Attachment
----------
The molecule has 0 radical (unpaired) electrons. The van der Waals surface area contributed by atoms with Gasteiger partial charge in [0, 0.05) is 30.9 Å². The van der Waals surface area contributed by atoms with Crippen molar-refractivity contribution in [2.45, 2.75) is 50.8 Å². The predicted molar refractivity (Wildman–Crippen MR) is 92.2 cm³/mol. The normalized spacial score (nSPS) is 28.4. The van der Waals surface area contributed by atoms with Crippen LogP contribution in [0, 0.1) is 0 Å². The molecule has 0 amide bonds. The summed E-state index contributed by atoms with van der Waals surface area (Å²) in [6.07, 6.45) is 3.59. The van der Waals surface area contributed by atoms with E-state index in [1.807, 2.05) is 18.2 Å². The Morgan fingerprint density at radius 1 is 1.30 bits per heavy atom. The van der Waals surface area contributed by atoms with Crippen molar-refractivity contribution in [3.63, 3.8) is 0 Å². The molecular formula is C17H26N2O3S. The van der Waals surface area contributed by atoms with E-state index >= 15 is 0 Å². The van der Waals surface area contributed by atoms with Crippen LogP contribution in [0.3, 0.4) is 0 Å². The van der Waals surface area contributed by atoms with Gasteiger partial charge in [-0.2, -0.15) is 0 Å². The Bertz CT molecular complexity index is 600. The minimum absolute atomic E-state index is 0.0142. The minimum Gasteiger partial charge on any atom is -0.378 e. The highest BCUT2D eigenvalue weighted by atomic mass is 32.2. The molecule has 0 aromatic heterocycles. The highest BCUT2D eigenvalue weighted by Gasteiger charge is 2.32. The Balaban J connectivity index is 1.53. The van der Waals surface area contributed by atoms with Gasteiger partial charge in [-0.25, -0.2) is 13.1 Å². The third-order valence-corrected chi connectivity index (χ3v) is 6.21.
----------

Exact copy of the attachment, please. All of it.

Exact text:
The molecule has 0 radical (unpaired) electrons. The van der Waals surface area contributed by atoms with Gasteiger partial charge in [0, 0.05) is 30.9 Å². The van der Waals surface area contributed by atoms with Crippen molar-refractivity contribution in [2.45, 2.75) is 50.8 Å². The predicted molar refractivity (Wildman–Crippen MR) is 92.2 cm³/mol. The normalized spacial score (nSPS) is 28.4. The van der Waals surface area contributed by atoms with Crippen LogP contribution in [0, 0.1) is 0 Å². The molecule has 0 amide bonds. The summed E-state index contributed by atoms with van der Waals surface area (Å²) in [6.07, 6.45) is 3.59. The van der Waals surface area contributed by atoms with E-state index in [1.807, 2.05) is 18.2 Å². The Morgan fingerprint density at radius 1 is 1.30 bits per heavy atom. The van der Waals surface area contributed by atoms with Crippen molar-refractivity contribution in [3.63, 3.8) is 0 Å². The molecular formula is C17H26N2O3S. The van der Waals surface area contributed by atoms with E-state index >= 15 is 0 Å². The van der Waals surface area contributed by atoms with Crippen LogP contribution in [0.3, 0.4) is 0 Å². The van der Waals surface area contributed by atoms with Gasteiger partial charge in [-0.2, -0.15) is 0 Å². The Bertz CT molecular complexity index is 600. The minimum absolute atomic E-state index is 0.0142. The minimum Gasteiger partial charge on any atom is -0.378 e. The highest BCUT2D eigenvalue weighted by atomic mass is 32.2. The molecule has 0 aromatic heterocycles. The highest BCUT2D eigenvalue weighted by Gasteiger charge is 2.32. The Balaban J connectivity index is 1.53. The van der Waals surface area contributed by atoms with Gasteiger partial charge in [-0.25, -0.2) is 13.1 Å². The third-order valence-corrected chi connectivity index (χ3v) is 6.21.